Hundreds of Irish people caught up in 'Wild West' property scheme, Dáil hears

Hundreds of 'ordinary' Irish people have lost their life savings and pensions after the collapse of German property group Dolphin Trust, Sinn Féin's Pearse Doherty said
Hundreds of Irish people caught up in 'Wild West' property scheme, Dáil hears

Sinn Féin's Pearse Doherty said Dolphin Trust was 'a Ponzi scheme' which had collapsed due to 'unregulated products'. Picture: Gareth Chaney/Collins

Hundreds of Irish people unknowingly invested in a "Wild West" German property scheme that has cost them thousands of euro and, in some cases, their entire life savings. 

The collapse of the German Property Group, formerly called Dolphin Trust, which went into insolvency administration in Bremen last year, put into question billions of euro the German firm had collected across the world, including Korea, France, and the UK, as well as in Ireland.

In the Dáil, Sinn Féin's Pearse Doherty said the trust was "a Ponzi scheme" which had collapsed due to "unregulated products". 

"These are ordinary people who've lost, some of them, their life savings and pensions. Dolphin Trust has collapsed and owes investors around the world in the region of €3bn," he said. 

"In Germany, it was reported that the properties held by Dolphin Trust would only be able to recover €100m. 

British and German media have reported that investors' money was used by the director and his family to pay for parties, fashion shows, luxury items and rent."

Mr Doherty said the "nerve centre" of the company was based in Cork, which processed the loan notes, which he said were often secured against properties that did not exist. 

He said directors of a Naas-based company had paid themselves €4m in 2018 "when the Ponzi scheme was unravelling". 

German authorities, he said, are investigating the collapse of the company.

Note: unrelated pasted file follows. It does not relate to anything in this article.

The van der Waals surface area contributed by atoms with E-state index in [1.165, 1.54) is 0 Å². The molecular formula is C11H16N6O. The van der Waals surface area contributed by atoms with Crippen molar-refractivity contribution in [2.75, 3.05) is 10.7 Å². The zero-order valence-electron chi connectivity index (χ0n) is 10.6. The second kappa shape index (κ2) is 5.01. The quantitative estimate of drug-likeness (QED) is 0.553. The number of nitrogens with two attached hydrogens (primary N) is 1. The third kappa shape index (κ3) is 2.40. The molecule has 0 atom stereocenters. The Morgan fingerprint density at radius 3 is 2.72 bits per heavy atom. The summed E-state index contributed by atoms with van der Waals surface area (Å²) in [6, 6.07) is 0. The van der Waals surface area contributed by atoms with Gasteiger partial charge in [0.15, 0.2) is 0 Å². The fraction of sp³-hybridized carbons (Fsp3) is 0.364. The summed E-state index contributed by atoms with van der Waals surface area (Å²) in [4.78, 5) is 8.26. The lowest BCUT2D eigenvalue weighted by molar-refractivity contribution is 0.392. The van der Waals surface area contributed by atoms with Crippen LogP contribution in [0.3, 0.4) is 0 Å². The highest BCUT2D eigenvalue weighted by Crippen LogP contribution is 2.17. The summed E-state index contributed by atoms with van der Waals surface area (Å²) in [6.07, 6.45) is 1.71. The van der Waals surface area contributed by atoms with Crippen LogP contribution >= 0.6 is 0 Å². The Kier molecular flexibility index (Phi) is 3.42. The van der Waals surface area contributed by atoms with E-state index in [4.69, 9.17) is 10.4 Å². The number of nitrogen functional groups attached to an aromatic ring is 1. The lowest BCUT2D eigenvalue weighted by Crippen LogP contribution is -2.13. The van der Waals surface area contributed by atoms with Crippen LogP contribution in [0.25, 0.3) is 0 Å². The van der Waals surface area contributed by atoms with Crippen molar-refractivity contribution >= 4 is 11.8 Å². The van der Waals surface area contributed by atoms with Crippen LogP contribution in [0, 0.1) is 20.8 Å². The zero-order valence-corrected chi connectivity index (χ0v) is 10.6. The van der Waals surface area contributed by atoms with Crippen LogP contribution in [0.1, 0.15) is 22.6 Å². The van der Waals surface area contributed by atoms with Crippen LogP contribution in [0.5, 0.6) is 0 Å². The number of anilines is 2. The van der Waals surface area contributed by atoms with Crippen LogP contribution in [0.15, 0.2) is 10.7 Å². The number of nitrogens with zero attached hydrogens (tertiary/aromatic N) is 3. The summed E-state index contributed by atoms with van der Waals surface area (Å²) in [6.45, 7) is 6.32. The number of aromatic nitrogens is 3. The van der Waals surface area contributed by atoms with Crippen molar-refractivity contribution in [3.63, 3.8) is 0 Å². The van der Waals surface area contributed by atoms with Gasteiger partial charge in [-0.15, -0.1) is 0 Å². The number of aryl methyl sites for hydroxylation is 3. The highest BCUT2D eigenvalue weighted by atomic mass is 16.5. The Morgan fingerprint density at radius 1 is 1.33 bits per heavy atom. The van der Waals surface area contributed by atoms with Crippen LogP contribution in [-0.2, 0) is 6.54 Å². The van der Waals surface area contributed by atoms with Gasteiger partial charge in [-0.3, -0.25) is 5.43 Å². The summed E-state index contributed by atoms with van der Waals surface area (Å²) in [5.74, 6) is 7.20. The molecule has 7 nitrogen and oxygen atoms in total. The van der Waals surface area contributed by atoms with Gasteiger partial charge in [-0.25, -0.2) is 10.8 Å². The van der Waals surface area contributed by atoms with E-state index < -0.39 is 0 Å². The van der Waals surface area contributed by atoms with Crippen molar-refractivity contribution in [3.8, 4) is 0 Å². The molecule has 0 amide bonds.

"It was clearly a scam," he added, saying it had been caused by "regulatory failure".

This is the Wild West of financial markets, with no sheriff in sight."

Mr Doherty said the Central Bank was aware of the company back in 2016 and asked why no action was taken. 

Tánaiste Leo Varadkar said the Central Bank is an independent entity and he does not believe the Government became aware of the collapsed German Property Group in 2016. 

Mr Varadkar, however, said he was not aware of the full facts of the case and would defer to Finance Minister Paschal Donohoe. 

Youth unemployment

Meanwhile, Labour's Áodhán Ó Ríordán later raised the issue of youth unemployment. He said that at 59%, it was higher in Ireland than anywhere in Europe. 

This, he said, risked a "lost generation" and he asked Mr Varadkar to establish a youth unemployment taskforce.

Mr Varadkar said young people had "suffered a lot in this pandemic". He said their lives had been "interrupted". 

He said Ireland had lost generations "too many times in the past" and said many younger people were experiencing the second recession of their adult lives.

However, Mr Varadkar said the 59% statistic was somewhat misleading as the Irish system for calculating youth unemployment does not include young people in education or training. 

Mr Ó Ríordán said Mr Varadkar had not tweeted about youth unemployment this year, but had mentioned Sinn Féin on the website 12 times. Mr Varadkar called this "a cheap shot" and accused the Labour TD of "virtue signalling".

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